Know of any other interesting ways to use Instagram or other social media sites in the classroom? Already using Instagram in the classroom? Let us know in the comments!

veronicabioVeronica has a degree from Mount Saint Mary College and joined LEE & LOW in the fall of 2014. She has a background in education and holds a New York State childhood education (1-6) and students with disabilities (1-6) certification. When she’s not wandering around New York City, you can find her hiking with her dog Milo in her hometown in the Hudson Valley, NY.

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17. Classroom Connections: THE WAY TO STAY IN DESTINY by Augusta Scattergood

Augusta scattergood

age range: 8-12

setting: Florida, 1974

visit Augusta Scattergood’s website

The cast of lively characters, including spunky and tough Anabel who befriends Theo, come to life under author Scattergood’s talented hand. A heartwarming story of friendship, family, and finding one’s place in the world despite hardship and heartache.   – School Library Journal

Please tell us about your book.

THE WAY TO STAY IN DESTINY, my second middle-grade novel, was recently published by Scholastic Press. It’s the story of a boy named Theo who’s forced to move to a little town called Destiny, Florida, with an uncle he doesn’t really know. Theo’s a resourceful, talented boy. His uncle’s an unhappy Vietnam veteran who doesn’t know how to raise a kid. But there’s a bright ray of sunshine in their new life together— Miss Sister Grandersole, dancer, advisor, and owner of the Rest Easy Rooming House and Dance Studio, where they fortunately have landed.

What inspired you to write this story?

We had recently moved to Florida and I was feeling a little like Theo! Where am I? Why are all these lizards in my garden? Also, as a child, I had some remarkable dance and piano teachers. Not always remarkable in their ability to teach—though some were extremely talented!—but certainly interesting characters. Once I convinced my critique group and my early readers that “Sister” was not a retired nun wearing red tap shoes, Miss Sister Grandersole was the most fun character to write. I guess you could say I was inspired by memories and moving.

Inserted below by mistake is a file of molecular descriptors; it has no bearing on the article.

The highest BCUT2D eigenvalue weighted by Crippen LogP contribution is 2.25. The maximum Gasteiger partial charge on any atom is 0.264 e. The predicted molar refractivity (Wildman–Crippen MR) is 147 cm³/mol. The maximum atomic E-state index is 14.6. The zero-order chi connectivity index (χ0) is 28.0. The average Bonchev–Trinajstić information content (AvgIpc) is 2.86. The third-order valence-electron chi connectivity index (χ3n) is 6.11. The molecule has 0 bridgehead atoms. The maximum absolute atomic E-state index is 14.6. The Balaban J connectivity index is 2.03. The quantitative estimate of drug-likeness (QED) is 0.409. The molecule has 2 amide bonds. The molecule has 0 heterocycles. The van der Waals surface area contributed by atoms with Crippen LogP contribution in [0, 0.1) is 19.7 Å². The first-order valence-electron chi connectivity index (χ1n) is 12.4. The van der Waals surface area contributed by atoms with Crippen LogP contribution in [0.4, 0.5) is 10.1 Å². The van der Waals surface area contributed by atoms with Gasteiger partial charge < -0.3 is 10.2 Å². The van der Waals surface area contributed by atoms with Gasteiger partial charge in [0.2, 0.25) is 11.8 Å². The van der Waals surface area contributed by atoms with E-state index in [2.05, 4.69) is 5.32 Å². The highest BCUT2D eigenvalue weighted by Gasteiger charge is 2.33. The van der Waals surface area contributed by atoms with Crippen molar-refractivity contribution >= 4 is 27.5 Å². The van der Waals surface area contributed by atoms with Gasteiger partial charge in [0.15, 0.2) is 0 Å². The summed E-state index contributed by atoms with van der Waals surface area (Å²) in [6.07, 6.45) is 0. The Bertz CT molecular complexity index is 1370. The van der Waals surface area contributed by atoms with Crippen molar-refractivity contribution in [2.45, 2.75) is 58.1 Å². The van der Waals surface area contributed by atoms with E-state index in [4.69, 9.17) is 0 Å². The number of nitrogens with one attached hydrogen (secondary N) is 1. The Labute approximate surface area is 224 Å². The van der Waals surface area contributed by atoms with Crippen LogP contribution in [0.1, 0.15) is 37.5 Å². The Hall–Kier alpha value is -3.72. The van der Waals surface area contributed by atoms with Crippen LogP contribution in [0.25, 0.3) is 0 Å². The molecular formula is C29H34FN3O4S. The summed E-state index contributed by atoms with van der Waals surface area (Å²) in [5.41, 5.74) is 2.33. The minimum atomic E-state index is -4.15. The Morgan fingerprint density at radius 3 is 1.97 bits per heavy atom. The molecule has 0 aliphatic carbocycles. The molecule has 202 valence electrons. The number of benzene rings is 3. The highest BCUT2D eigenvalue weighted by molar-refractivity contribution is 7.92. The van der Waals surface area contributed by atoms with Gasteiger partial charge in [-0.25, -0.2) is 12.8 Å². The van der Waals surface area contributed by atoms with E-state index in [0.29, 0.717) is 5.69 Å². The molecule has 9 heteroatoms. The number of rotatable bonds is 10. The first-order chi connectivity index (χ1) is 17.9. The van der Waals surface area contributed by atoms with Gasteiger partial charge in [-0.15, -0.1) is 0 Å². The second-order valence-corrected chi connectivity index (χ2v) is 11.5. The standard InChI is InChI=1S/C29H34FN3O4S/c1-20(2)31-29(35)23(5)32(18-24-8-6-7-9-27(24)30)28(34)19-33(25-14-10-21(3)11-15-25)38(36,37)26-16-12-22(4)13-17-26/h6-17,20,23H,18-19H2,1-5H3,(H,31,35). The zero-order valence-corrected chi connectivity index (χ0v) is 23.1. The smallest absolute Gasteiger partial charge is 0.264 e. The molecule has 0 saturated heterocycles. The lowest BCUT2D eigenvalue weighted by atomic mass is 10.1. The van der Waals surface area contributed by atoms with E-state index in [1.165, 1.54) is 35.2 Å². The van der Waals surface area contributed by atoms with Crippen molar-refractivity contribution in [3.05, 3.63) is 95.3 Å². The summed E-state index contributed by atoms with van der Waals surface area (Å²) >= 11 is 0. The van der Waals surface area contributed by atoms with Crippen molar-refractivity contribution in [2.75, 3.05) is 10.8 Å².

Could you share with readers how you conducted your research or share a few interesting tidbits you learned while researching? 

My new book doesn’t focus on one truly important historical event like Freedom Summer, the backbone for my first novel, GLORY BE. The aftermath of the Vietnam conflict plays into the story, and there were details from that time that I wanted to get right. I used veterans’ sites to read of others’ experiences coming back from Vietnam. And I consulted my friends who had served.

I also verified all the baseball facts, but that part was easy. I loved reading about Hank Aaron’s journey. Because of his career milestones, THE WAY TO STAY IN DESTINY is set in 1974. Sometimes that seemed so recent, I had trouble remembering that made it historical fiction!

The hardest part of writing for me is that first draft. I struggle. A lot. But I love the revision process. Generally, I try to break it down and not tackle too many things at once. I’ll revise first for plot and character arcs. Then I’ll get to the fun part, making the language and the dialog read in a way I hope enriches the story.

I could go on and on, but I don’t want to make new writers think it’s not fun to write a book. Even on the days that nothing seems to work, writing really is more than hard, gut-wrenching work. It’s often a joy.